Bibio, our most played artist this week, is no stranger to the KJHK airwaves. Stephen Wilkinson has been crafting albums as Bibio for over 10 years, with A Mineral Love being his eigth LP release and fifth with Warp Records. His 2009 release Ambivalence Avenue is a frequent guest on many DJ’s sets. It’s a devastatingly catchy, diverse electronica album with frequent reminders of the humanity and nature that isn’t separate from synthesised tunes. Sounds from the world around us are a staple in Wilkinson’s sample style, and this is no different in A Mineral Love. His lighthearted production dances from upbeat ’80s synth to ethereal and gentle yet groovy folktronica tracks without any hitches. Layered with drumkicks and pop vocals, this release is similar to his discography in the way that it feels out new ground while still holding a familiar warmth; experimentation is key, and the 13 tracks of A Mineral Love explore but are still imbued with Bibio’s history.
Following up Bibio is Wild Nothing, with Life Of Pause. Crafted primarily by Jack Tatum, Wild Nothing’s third LP bleeds into the same dream pop vein as Gemini and Nocturne, released in 2010 and 2012. This release incorporates a bit more experimentation with disco and Philly soul, which Tatum credits as one of the album’s largest influences. Up third is a brand spankin’ new release from the lovely Greta Kline, known as Frankie Cosmos. Next Thing is Kline’s second studio release, but if you’re a fan of the lo-fi bedroom pop loveliness that she creates, there are pages and pages of Kline’s soundcloud releases for your ears! Next Thing has been garnering lots of loving attention from fans and publications alike with a delicacy that is not to be underestimated. Kline has a beautiful way with words and sound, and the love imbued in this release is translated with ease.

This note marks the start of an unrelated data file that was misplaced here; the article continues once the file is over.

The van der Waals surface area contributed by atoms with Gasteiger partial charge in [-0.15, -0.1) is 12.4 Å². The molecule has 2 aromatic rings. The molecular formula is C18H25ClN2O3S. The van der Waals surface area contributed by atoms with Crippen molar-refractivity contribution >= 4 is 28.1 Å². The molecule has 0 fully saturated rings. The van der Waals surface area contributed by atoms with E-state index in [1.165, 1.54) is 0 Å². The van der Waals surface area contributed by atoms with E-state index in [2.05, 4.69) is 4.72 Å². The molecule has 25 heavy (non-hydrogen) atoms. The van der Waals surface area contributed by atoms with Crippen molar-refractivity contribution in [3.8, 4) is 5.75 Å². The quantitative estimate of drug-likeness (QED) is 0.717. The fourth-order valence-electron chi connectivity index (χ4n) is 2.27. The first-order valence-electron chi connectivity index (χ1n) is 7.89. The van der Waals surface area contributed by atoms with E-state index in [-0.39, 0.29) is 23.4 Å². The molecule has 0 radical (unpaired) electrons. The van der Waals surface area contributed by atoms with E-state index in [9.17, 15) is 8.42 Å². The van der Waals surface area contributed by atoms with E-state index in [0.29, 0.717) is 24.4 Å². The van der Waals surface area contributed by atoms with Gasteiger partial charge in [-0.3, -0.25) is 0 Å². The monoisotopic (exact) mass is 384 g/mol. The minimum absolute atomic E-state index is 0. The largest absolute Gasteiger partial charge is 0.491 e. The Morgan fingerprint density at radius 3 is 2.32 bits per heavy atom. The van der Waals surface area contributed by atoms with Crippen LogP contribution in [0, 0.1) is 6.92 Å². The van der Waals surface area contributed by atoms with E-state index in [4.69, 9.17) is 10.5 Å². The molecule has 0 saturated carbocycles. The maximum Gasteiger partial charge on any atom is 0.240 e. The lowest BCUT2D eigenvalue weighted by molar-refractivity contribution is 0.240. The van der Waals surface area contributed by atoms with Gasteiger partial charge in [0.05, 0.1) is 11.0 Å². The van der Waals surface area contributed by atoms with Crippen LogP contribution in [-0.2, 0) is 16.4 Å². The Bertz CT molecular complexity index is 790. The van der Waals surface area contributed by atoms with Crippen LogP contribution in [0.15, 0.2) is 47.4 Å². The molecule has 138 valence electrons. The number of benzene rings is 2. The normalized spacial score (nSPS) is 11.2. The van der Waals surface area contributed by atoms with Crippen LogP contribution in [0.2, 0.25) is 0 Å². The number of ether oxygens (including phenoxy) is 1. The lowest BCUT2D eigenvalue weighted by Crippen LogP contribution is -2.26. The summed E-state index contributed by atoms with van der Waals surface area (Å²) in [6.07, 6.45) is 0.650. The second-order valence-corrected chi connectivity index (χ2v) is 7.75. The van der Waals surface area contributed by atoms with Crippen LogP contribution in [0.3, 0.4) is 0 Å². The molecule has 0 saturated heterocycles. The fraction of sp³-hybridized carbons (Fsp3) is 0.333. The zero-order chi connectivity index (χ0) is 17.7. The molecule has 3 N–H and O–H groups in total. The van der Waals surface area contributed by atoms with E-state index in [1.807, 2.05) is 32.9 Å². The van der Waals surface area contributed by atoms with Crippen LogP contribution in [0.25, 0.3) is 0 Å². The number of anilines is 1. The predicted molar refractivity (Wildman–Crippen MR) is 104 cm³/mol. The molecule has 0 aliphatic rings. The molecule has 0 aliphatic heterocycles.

Number four this week is long runner on our chart, Kendrick Lamar’s Untitled. Unmastered. This collection of recordings that didn’t fit into the narrative of To Pimp A Butterfly is wonderful; funky, soulful, and occasionally unexpectedly delicate. Last up on the top five, a new release from another KJHK favorite: electronic/soul artist RJD2, with Dame Fortune. KJHK Music Staff writer Shane Blair says Dame Fortune “is RJD2’s ode to what he believes to be the best the music industry has had to offer in the last couple of decades; a recreation of the songs that resonated with him the most to make a point that the public should revisit the music of the past.” Standing on the shoulders of giants is working well for Ramble John Krohn. This explorative experimentation meshes together beautifully, and the soul of this release is a recreation of the freshest, loveliest degree.
New to the chart this week: Parquet Courts with Human Performance, Kiran Leonard with Grapefruit, Sunwatchers with Sunwatchers, Feels with Feels, Andrew Bird with Are You Serious?, The People’s Punk Band with The Best Day on Earth Will Be The One Where The Sun Kills Everyone, and Liima with ii.